The biggest single benefit of adopting the Net Promoter Score survey and system is customer segregation. With the response to a single question, it becomes easy to identify customers who are at risk of breaking ties with an organization and those who have reached a level of loyalty where they’re ready to advocate. And let’s consider how powerful word of mouth and digital influence have become. Being able to leverage this group of people becomes a very effective form of authentic marketing and promotion. 

Likewise, when an organization knows the signals that suggest a customer is about to cut ties with its brand, they have a chance to engage and retain.

Another clear benefit is that NPS can give you an overview of how the different elements of CX delivery are performing. The NPS metric can provide context for other metrics, such as customer satisfaction (CSAT) and first contact resolution (FCR).

Does NPS have limitations?

Yes, NPS absolutely has limitations. Because it measures a cumulative experience, it’s a survey that should be used sparingly. It isn’t realistic to expect a customer to provide an NPS on a monthly basis. Therefore, unlike CSAT, NPS isn’t a real-time metric.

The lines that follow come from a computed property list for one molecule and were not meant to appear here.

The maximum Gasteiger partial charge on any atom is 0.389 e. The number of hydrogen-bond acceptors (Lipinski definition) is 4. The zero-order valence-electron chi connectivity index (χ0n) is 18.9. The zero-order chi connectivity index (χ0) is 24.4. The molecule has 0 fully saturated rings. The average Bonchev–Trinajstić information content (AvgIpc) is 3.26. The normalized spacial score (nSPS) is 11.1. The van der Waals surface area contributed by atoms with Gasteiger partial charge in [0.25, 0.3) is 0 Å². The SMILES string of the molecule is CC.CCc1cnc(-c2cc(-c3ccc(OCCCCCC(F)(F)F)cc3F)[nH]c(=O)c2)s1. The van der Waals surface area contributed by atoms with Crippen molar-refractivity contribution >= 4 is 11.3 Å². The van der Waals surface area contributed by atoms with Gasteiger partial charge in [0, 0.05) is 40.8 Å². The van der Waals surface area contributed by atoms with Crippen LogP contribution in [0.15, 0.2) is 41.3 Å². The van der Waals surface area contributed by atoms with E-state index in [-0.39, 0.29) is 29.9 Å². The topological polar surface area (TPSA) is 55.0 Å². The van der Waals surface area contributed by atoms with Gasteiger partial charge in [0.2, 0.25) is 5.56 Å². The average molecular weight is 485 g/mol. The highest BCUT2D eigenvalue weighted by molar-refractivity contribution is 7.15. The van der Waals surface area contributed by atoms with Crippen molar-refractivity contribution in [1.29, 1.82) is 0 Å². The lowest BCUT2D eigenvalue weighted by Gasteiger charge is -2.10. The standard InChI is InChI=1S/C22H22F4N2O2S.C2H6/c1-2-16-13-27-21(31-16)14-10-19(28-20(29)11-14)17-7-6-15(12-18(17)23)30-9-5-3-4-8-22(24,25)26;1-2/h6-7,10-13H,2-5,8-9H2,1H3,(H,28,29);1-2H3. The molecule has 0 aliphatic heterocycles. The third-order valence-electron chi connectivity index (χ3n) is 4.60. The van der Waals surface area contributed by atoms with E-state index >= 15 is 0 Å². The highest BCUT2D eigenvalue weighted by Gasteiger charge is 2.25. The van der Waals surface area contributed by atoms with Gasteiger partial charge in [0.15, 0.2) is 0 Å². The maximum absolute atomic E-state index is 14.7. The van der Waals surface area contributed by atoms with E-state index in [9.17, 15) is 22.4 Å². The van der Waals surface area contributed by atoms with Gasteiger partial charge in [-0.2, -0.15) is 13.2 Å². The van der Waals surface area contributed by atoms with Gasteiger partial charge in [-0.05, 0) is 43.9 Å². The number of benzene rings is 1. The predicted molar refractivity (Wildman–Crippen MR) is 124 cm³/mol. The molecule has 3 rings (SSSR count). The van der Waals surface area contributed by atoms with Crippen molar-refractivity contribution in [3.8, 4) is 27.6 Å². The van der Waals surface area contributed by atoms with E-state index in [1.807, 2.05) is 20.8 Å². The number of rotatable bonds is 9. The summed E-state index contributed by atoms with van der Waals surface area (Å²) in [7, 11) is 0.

Likewise, because it isn’t a timely survey, the recipients most likely to respond will be those who have had memorable experiences. This means there’s a genuine risk that results will be skewed, capturing the feedback of the biggest promoters and detractors. And the fact is that regardless of the brand, most customers live within the passive range of the promoter scale.

As well as returning potentially skewed results, there’s no guarantee that every recipient will even complete the survey. It’s not uncommon for organizations to get a 10% response rate when sending out surveys.